Abu Dhabi National Energy Company (Taqa), which has amassed Dh59 billion (US$16.06bn) in debt, is seeking to build a stronger balance sheet. The Abu Dhabi Government-controlled company has set a five-year target of shrinking its debt-to-capital ratio to 70 per cent from 81 per cent, said Carl Sheldon, the general manager of Taqa.
If equity stayed constant, that would mean more than halving the company's debt by 2015. Mr Sheldon, who became the company's top manager last October, said the target was realistic. "Our business is very cash positive and our five-year plan, even with a totally funded capital [spending] plan, shaves debt down to 70 per cent," he said. "You have to deliver the performance and squeeze the business hard for net income."
Such hard-nosed talk was seldom heard from Mr Sheldon's predecessor, Peter Barker-Homek, a mergers and acquisitions specialist who went on a three-year shopping spree to build up a $25bn portfolio of international oil, gas and electricity assets spread across four continents. The acquisitions were mostly debt-financed. Early last year, Taqa's debt reached 88 per cent of capital. In October, the company announced a "restructuring" of its senior management team. Mr Sheldon, a lawyer who was then Mr Barker-Homek's deputy, was handed the helm as his former boss was shown the door.
Mr Sheldon is steering Taqa on a different course; one he hopes will keep the company off the financial rocks. "Our focus is very much within the operations in our existing portfolio," he said. Those include oil and gas production, one of the new businesses the former UAE electrical power utility entered when it set out to become an international energy company. Taqa's oil and gas business suffered last year and the company was forced to book Dh228 million of "impairment charges". It posted a profit for the year of just Dh183m on Dh16.94bn revenue.
But Mr Sheldon planned to retain the oil and gas operations, along with Taqa's other new business of "midstream" gas services such as gas processing and storage. In the short-term, he will try to make the parts work more smoothly together, not necessarily through physical connection. More often this will involve "understanding how commodities markets work", so the company can capture arbitrage opportunities.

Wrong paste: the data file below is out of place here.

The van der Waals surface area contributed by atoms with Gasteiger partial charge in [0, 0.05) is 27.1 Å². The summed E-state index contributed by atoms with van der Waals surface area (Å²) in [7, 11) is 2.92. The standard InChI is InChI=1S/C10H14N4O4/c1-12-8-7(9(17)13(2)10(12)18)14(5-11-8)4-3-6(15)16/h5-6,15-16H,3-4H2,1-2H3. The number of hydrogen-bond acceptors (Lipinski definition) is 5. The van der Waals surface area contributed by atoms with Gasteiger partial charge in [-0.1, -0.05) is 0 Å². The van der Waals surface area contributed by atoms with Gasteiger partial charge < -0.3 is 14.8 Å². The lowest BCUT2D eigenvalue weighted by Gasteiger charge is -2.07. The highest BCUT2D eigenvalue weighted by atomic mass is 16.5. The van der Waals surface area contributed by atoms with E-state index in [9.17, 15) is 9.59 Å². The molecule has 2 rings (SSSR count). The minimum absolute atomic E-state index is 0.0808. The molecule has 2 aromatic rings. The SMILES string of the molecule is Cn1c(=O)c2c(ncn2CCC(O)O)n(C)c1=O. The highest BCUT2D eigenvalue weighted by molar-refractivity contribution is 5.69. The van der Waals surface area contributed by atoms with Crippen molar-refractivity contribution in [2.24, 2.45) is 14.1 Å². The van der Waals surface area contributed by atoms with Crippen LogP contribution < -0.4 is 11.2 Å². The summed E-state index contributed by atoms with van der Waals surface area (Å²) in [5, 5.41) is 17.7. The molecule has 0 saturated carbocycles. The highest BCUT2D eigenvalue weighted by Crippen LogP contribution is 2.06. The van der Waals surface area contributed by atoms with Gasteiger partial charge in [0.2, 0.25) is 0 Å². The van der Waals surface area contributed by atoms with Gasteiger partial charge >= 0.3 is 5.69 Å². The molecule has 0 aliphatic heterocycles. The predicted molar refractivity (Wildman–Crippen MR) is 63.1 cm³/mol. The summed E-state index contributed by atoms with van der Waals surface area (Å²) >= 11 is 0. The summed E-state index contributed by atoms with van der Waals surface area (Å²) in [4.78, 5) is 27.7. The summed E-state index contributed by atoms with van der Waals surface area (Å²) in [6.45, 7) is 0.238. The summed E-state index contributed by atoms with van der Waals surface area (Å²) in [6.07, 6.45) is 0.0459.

Physical connections will be key in north-western Europe, where the company has North Sea oil and gas production, the beginnings of a network of offshore and onshore gas pipelines, and gas storage facilities. Anchoring Taqa's growth aspirations in continental Europe is its lead position in the Bergermeer project to establish a huge gas trading and storage hub in the Netherlands. By the time Bergermeer is completed, in 2013 or 2014, Taqa's European pipeline system will be connected to Norwegian and Russian supplies, and to coastal facilities for importing liquefied natural gas. That should stimulate further gas infrastructure development around the pipelines.
"Our idea is to have a centre of excellence for oil in Aberdeen and for gas in the Netherlands," Mr Sheldon added. Although he will not sell any of Taqa's assets for the moment, a longer-term strategic change will be to draw the company's regional focus closer to home. "We think the MENA region is core for us, and we certainly see future growth there. It's a place where we have a significant contribution to make," Mr Sheldon said.
Long term, he hopes to expand Taqa's portfolio of renewable energy assets and considers the EU-backed Desertec Industrial Initiative to export power to Europe from solar and wind projects in the Sahara and Arabian deserts as an interesting opportunity. @Email:firstname.lastname@example.org